Sunday, October 17, 2010

Krugman on the Mortgage Morass- Will Courts Hold Banks Accountable?

Friday's New York Times online carried Paul Krugman's analysis of the developing housing mortgage crisis. As the Nobel-prize-winning economist explains, it is becomes clear that no arm of government-- not the regulators, the courts, or the White House-- are fully ready to confront the fact that many mortgages aren't worth the paper they are written upon.

As Krugman explains,
Now an awful truth is becoming apparent: In many cases, the
documentation doesn’t exist. In the frenzy of the bubble, much home
lending was undertaken by fly-by-night companies trying to generate as
much volume as possible. These loans were sold off to mortgage “trusts,”
which, in turn, sliced and diced them into mortgage-backed securities.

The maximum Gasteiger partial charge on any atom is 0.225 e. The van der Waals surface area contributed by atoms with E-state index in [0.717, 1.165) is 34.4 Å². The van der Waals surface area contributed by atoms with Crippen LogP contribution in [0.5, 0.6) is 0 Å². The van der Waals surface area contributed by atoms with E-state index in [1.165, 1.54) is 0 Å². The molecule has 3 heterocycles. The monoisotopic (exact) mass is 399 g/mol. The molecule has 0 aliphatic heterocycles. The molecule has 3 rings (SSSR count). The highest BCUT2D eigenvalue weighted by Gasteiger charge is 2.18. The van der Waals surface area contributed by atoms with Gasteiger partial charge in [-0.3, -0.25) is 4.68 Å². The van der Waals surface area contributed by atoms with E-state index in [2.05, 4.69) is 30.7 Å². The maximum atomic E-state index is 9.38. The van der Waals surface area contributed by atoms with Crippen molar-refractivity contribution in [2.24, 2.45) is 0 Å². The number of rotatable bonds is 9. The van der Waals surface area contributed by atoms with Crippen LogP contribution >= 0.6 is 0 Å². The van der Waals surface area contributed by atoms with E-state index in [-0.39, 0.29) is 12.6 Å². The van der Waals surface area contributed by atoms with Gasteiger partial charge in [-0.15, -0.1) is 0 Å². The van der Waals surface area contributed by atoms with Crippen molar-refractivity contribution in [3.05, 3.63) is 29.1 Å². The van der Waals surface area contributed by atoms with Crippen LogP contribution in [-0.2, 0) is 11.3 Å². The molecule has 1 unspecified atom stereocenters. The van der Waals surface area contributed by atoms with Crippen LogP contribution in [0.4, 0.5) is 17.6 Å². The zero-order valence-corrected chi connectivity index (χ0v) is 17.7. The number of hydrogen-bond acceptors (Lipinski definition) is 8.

The trusts were legally required to obtain and hold the mortgage notes
that specified the borrowers’ obligations. But it’s now apparent that
such niceties were frequently neglected. And this means that many of the
foreclosures now taking place are, in fact, illegal.


Alice Audrey said...

Wasn't the whole thing tipped off by someone who defaulted for two years on a loan for a house that was only around $70,000 to begin with? Like she legitimately should be foreclosed on, except for the "irregularity" issue?

Paul Bratton, Lawyer & Judy Price, Paralegal said...

You are right. Yesterday the Washington Post ran an article on the activists who exposed the foreclosure industry.